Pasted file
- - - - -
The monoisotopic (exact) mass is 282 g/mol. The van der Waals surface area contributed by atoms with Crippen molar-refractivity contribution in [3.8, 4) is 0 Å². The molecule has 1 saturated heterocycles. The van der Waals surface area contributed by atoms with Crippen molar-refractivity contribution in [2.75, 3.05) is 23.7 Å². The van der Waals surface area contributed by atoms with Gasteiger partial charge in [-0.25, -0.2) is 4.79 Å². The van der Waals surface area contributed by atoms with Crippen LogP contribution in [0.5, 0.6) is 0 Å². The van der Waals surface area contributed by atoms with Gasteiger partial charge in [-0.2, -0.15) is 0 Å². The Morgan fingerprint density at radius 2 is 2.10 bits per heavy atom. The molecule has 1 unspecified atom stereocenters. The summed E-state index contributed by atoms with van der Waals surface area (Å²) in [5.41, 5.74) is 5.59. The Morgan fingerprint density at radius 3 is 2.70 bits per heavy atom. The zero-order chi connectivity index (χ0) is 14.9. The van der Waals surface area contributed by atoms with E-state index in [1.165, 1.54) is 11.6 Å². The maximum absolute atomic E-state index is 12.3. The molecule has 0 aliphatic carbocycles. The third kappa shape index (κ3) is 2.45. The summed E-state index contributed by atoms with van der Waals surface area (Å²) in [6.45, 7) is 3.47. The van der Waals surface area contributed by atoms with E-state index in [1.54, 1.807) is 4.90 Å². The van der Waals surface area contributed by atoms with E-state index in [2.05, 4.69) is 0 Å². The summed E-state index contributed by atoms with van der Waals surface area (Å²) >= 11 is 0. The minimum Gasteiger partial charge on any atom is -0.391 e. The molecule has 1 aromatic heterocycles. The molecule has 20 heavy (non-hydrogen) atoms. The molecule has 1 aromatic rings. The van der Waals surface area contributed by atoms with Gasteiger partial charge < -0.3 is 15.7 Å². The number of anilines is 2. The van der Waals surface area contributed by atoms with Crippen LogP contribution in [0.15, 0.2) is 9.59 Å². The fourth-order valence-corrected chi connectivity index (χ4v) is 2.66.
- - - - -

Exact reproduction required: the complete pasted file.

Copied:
The monoisotopic (exact) mass is 282 g/mol. The van der Waals surface area contributed by atoms with Crippen molar-refractivity contribution in [3.8, 4) is 0 Å². The molecule has 1 saturated heterocycles. The van der Waals surface area contributed by atoms with Crippen molar-refractivity contribution in [2.75, 3.05) is 23.7 Å². The van der Waals surface area contributed by atoms with Gasteiger partial charge in [-0.25, -0.2) is 4.79 Å². The van der Waals surface area contributed by atoms with Crippen LogP contribution in [0.5, 0.6) is 0 Å². The van der Waals surface area contributed by atoms with Gasteiger partial charge in [-0.2, -0.15) is 0 Å². The Morgan fingerprint density at radius 2 is 2.10 bits per heavy atom. The molecule has 1 unspecified atom stereocenters. The summed E-state index contributed by atoms with van der Waals surface area (Å²) in [5.41, 5.74) is 5.59. The Morgan fingerprint density at radius 3 is 2.70 bits per heavy atom. The zero-order chi connectivity index (χ0) is 14.9. The van der Waals surface area contributed by atoms with E-state index in [1.165, 1.54) is 11.6 Å². The maximum absolute atomic E-state index is 12.3. The molecule has 0 aliphatic carbocycles. The third kappa shape index (κ3) is 2.45. The summed E-state index contributed by atoms with van der Waals surface area (Å²) in [6.45, 7) is 3.47. The van der Waals surface area contributed by atoms with E-state index in [1.54, 1.807) is 4.90 Å². The van der Waals surface area contributed by atoms with E-state index in [2.05, 4.69) is 0 Å². The summed E-state index contributed by atoms with van der Waals surface area (Å²) >= 11 is 0. The minimum Gasteiger partial charge on any atom is -0.391 e. The molecule has 1 aromatic heterocycles. The molecule has 20 heavy (non-hydrogen) atoms. The molecule has 1 aromatic rings. The van der Waals surface area contributed by atoms with Gasteiger partial charge < -0.3 is 15.7 Å². The number of anilines is 2. The van der Waals surface area contributed by atoms with Crippen LogP contribution in [0.15, 0.2) is 9.59 Å². The fourth-order valence-corrected chi connectivity index (χ4v) is 2.66.